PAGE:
The right hon. and learned Gentleman raises an important point. It is too soon to close our minds to any course of action, but that matter is of course for the Crown Office, rather than for me at the Dispatch Box today. He rightly raises the wider point about the remarkable expertise that exists in our air accidents investigation branch and in David King and the team that he has assembled. I have genuine confidence that they will work tirelessly over the next few hours—and if necessary, through the night—to get to a conclusion about just what happened. What is remarkable at this early stage is the horrific, catastrophic way in which the incident happened, with no early warning—there was a brief mayday from onboard the aircraft—and with no early indication of exactly what caused it. Because of the way the incident occurred, it is essential that we come to some conclusions as quickly as possible.
I, too, congratulate my right hon. Friend on coming to the House with his statement and on the way he has conducted himself at the Dispatch Box with openness and honesty. He is clearly as affected by what has happened as we all are—and, no doubt, as the whole of Scotland and the rest of the UK are. Reference has been made to the role of the trade unions. There is expertise in the trade union movement on health and safety issues, so I wonder whether he has given any consideration to finding a seat at the table of the investigation for a trade union representative.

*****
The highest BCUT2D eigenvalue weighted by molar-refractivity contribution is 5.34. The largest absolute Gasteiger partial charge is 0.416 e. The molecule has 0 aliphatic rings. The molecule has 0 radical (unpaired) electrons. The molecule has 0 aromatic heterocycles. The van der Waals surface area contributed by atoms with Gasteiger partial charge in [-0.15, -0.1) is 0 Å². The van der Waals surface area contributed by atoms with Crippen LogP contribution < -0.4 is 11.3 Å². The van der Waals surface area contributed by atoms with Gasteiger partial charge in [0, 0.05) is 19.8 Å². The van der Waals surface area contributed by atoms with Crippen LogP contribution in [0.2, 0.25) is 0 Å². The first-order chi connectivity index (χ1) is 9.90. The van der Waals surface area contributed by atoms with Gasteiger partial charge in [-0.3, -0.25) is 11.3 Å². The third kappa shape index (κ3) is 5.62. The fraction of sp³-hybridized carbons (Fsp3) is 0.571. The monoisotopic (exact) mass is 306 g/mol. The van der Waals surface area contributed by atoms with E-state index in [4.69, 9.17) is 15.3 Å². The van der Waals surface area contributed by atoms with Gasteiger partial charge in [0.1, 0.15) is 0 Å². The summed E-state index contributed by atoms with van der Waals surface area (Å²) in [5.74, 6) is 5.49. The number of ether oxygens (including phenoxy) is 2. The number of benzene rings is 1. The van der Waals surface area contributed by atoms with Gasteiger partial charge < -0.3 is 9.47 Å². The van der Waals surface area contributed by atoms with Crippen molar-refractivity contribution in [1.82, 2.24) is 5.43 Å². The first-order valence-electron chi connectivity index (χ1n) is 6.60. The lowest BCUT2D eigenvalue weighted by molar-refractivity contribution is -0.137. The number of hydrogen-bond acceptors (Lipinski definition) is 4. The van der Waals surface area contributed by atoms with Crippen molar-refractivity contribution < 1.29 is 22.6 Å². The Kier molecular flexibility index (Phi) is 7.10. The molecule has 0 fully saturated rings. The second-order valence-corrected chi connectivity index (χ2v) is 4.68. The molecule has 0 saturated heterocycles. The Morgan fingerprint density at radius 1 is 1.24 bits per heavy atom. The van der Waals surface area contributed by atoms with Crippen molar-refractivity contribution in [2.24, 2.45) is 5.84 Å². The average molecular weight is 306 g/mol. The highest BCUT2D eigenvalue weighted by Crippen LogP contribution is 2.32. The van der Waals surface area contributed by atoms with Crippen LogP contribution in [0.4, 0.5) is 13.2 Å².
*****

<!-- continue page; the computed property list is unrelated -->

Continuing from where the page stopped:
My hon. Friend rightly has good and close relations with trade unions in Scotland and across the UK. I spoke to Jake Molloy of the Offshore Industry Liaison Committee earlier today. It is important that we continue to keep trade unions involved. However, it is not for me to announce today how we do that. We have the right procedures in place for an investigation, but it is essential that we involve trade unions and workers directly in sharing the early conclusions and in learning the long-term lessons from the dreadful human tragedy that has taken place.